Even if you're desperate for a show, never, ever buy from 'scalpers' who hang out outside the theatres - your tickets might be forged or stolen, and it's not worth the risk.
Broadway is actually a road that is 15 miles in length, running through Manhattan and the Bronx. The portion it's famous for is a stretch near Times Square, sometimes called the Theater District or the Great White Way - a nickname born from the millions of lights that illuminate its billboards and theatre marquees.
There are a lot of theatres here. 39 of them - many of which are on 42nd Street - are generally regarded as the Broadway theatres, for which distinction they must have 500 seats or more; hundreds of other smaller venues host dance or music. The shows are of the very highest quality, and the vast majority are musicals. The Broadway Musical has been a vastly influential form in theatrical production and in Western culture at large, and here in Manhattan is where it all happens.
Theatre began in New York in the 1750s, with the establishment of a company on Nassau Street; others followed, showing popular Shakespeare plays and ballad operas. Edwin Booth - brother of Abraham Lincoln's assassin, John Wilkes Booth - famously played Hamlet for 100 consecutive performances at the Winter Garden Theatre in 1865 (not to be confused with the current venue that bears the name, which opened in 1911 and remains a prestigious spot to this day). During the latter half of the 19th century, musicals as we know them began to take shape; The Black Crook is considered to be the first, premiering in 1866. Its five-and-a-half hour length didn't stop it running for 474 performances.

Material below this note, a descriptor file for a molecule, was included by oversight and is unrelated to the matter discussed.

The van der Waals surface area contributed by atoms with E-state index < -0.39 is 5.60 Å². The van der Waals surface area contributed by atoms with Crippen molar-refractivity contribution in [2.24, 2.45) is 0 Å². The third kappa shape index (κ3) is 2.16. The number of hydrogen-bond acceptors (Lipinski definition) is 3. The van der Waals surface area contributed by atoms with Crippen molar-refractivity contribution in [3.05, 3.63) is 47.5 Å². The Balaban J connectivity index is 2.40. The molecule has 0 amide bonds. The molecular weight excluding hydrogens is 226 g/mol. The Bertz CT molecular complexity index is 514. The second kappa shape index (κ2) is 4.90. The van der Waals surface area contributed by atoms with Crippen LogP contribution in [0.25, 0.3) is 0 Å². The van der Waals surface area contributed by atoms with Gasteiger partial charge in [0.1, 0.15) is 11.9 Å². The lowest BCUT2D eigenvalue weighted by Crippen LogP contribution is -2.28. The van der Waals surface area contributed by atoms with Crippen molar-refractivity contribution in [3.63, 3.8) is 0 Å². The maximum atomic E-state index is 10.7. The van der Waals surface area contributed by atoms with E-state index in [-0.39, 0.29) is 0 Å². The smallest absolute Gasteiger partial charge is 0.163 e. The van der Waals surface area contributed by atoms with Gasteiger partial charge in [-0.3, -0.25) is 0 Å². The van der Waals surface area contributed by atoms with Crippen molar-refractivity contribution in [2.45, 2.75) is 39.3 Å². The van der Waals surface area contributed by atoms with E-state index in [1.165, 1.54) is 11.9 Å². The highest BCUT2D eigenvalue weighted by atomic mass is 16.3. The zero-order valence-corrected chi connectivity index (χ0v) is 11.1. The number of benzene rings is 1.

As transportation in the city improved and poverty was reduced, plays became more popular; over the following decades Broadway theatre grew and grew, weathered the invention of cinema, and entered a 1950s golden age following Oklahoma! in 1943. Even today, the core repertoire of musicals dates from this era. More recently conceived successes include The Lion King, Wicked, and the wildly popular The Book of Mormon.
If you want to catch a show, avoid scalpers: booking in advance online is often the best bet (though seats for popular shows can sell out fast!), and on the day you might get lucky at the TKTS Booth in Times Square, which sells tickets at 20% to 50% off full price. Prices vary widely according to seating and demand, but it'll be worth it.
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